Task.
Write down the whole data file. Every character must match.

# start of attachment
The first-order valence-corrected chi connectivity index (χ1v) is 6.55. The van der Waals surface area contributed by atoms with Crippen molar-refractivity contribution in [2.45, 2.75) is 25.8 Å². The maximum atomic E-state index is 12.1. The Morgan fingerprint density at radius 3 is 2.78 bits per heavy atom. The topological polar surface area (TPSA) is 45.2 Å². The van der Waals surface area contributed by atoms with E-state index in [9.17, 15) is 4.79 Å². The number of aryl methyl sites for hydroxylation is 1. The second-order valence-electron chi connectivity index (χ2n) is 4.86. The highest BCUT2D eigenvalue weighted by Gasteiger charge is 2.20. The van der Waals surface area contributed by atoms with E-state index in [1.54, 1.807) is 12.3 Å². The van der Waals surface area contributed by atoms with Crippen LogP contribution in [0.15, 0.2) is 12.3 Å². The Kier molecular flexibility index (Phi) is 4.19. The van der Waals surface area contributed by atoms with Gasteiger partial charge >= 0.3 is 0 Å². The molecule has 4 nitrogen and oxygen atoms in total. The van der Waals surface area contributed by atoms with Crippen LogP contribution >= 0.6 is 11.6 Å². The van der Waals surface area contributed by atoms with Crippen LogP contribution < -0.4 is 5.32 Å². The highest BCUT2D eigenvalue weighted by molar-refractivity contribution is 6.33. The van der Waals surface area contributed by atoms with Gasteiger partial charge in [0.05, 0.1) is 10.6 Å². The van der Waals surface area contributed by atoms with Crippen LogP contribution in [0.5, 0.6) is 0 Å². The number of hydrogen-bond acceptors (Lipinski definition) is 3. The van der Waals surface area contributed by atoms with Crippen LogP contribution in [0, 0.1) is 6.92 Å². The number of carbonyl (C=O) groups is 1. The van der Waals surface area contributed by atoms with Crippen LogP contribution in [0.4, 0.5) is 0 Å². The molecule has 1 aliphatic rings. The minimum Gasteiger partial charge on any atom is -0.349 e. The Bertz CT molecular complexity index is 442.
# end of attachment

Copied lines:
The first-order valence-corrected chi connectivity index (χ1v) is 6.55. The van der Waals surface area contributed by atoms with Crippen molar-refractivity contribution in [2.45, 2.75) is 25.8 Å². The maximum atomic E-state index is 12.1. The Morgan fingerprint density at radius 3 is 2.78 bits per heavy atom. The topological polar surface area (TPSA) is 45.2 Å². The van der Waals surface area contributed by atoms with E-state index in [9.17, 15) is 4.79 Å². The number of aryl methyl sites for hydroxylation is 1. The second-order valence-electron chi connectivity index (χ2n) is 4.86. The highest BCUT2D eigenvalue weighted by Gasteiger charge is 2.20. The van der Waals surface area contributed by atoms with E-state index in [1.54, 1.807) is 12.3 Å². The van der Waals surface area contributed by atoms with Crippen LogP contribution in [0.15, 0.2) is 12.3 Å². The Kier molecular flexibility index (Phi) is 4.19. The van der Waals surface area contributed by atoms with Gasteiger partial charge >= 0.3 is 0 Å². The molecule has 4 nitrogen and oxygen atoms in total. The van der Waals surface area contributed by atoms with Crippen LogP contribution >= 0.6 is 11.6 Å². The van der Waals surface area contributed by atoms with Crippen LogP contribution < -0.4 is 5.32 Å². The highest BCUT2D eigenvalue weighted by molar-refractivity contribution is 6.33. The van der Waals surface area contributed by atoms with Gasteiger partial charge in [0.05, 0.1) is 10.6 Å². The van der Waals surface area contributed by atoms with Crippen LogP contribution in [0.5, 0.6) is 0 Å². The number of hydrogen-bond acceptors (Lipinski definition) is 3. The van der Waals surface area contributed by atoms with Crippen LogP contribution in [0, 0.1) is 6.92 Å². The number of carbonyl (C=O) groups is 1. The van der Waals surface area contributed by atoms with Crippen LogP contribution in [0.4, 0.5) is 0 Å². The molecule has 1 aliphatic rings. The minimum Gasteiger partial charge on any atom is -0.349 e. The Bertz CT molecular complexity index is 442.